Much to my own surprise, one of the best things I've read recently has been a graphic novel, but that's probably because Logicomix is in a class of its own.
Like many graphic novels, the hero is an outsider who has extraordinary mental powers and is obsessed with the fight for justice. However, as heroes go, he is somewhat atypical:
You would think that Bertrand Russell's struggle to make the foundations of mathematics logically consistent doesn't lend itself to the graphic novel format. Judge Dredd, yes. Bertrand Russel, no. But Logicomix is a triumph. It takes a broad brush approach to big, complicated ideas and instead of dumbing them down, it manages to gives the reader a clear, concise overview of intellectual developments in Europe during the fin de siecle.
That may sound very dull, but what makes Logicomix so interesting is the human story behind Russell's intellectual journey. It is the story of man who, on discovering that his family have been beset by mental illness, seeks sanctuary in the study of logic.
I bought Logicomix after reading a rave review in one of the Sunday papers, but had some reservations about the graphic novel format for a book about Bertrand Russell. Fortunately, the authors anticipated their readers' concerns and on page two, they wrote:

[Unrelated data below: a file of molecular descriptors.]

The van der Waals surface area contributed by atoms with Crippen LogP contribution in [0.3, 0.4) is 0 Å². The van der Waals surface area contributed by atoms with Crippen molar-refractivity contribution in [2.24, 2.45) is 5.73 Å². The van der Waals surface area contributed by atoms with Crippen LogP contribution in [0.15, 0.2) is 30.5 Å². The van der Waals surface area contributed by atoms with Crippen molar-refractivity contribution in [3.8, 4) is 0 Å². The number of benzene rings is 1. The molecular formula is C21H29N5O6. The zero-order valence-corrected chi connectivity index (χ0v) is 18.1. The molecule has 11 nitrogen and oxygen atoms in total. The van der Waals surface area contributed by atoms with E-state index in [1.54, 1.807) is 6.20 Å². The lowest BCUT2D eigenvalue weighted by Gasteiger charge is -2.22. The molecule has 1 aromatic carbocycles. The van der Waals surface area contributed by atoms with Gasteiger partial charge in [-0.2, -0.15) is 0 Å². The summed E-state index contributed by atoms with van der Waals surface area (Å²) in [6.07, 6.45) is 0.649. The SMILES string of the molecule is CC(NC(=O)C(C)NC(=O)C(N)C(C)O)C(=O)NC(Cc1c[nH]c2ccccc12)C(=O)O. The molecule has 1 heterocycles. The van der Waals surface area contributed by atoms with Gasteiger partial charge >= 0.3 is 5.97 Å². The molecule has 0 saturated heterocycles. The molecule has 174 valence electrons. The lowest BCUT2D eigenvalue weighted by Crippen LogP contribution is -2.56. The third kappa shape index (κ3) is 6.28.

"This isn't a typical comic book. In fact, when we started work on it, our friends thought we were crazy! And when they did take us seriously, it was, as a rule, for the wrong reasons, like thinking the book is something it's not! Like, maybe a 'Logic For Dummies' type of thing or perhaps a kind of textbook or a treatise, in the unlikely guise of a graphic novel."
Logicomix may not be a "Logic for Dummies", but it is a "Bertrand Russell for Dummies". That isn't a bad thing. In less than two hours of reading, I effortlessly gained an overview of Russell's life, the part he played in Wittgenstein's intellectual develoment and the state of mathematics in the Edwardian era.
I can't see myself turning into "Comic Book Guy" from The Simpsons, but Logicomix has been a revelation.
Tuesday, December 22, 2009
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This has exceptional reviews when it came out and I meant to get it then, thanks for reminding me!
I bought this a month or two ago and it's been glaring at me over its dominos ever since, so I must now pull it out and read it over the hols.
You'd probably really enjoy 'The Handcuff King', by Jason Lutes and Nick Bertozzi as well: a graphic biography of Houdini in a similar-ish vein: sample pages at http://www.nickbertozzi.com/comics/houdini/houdini.htm
Bertozzi's 'The Salon', a murder mystery about the birth of modern art, starring Satie, Picasso, Gertrude Stein, Georges Braque and a hell of a lot of absinthe, is also well worth a look.
Huh, not what I would have expected at all...I've always been a little suspicious of the graphic novels. "The Salon" JRSM mentioned sounds just my speed though
Thanks for the Bertozzi link - I now know what my Christmas present to myself will be.
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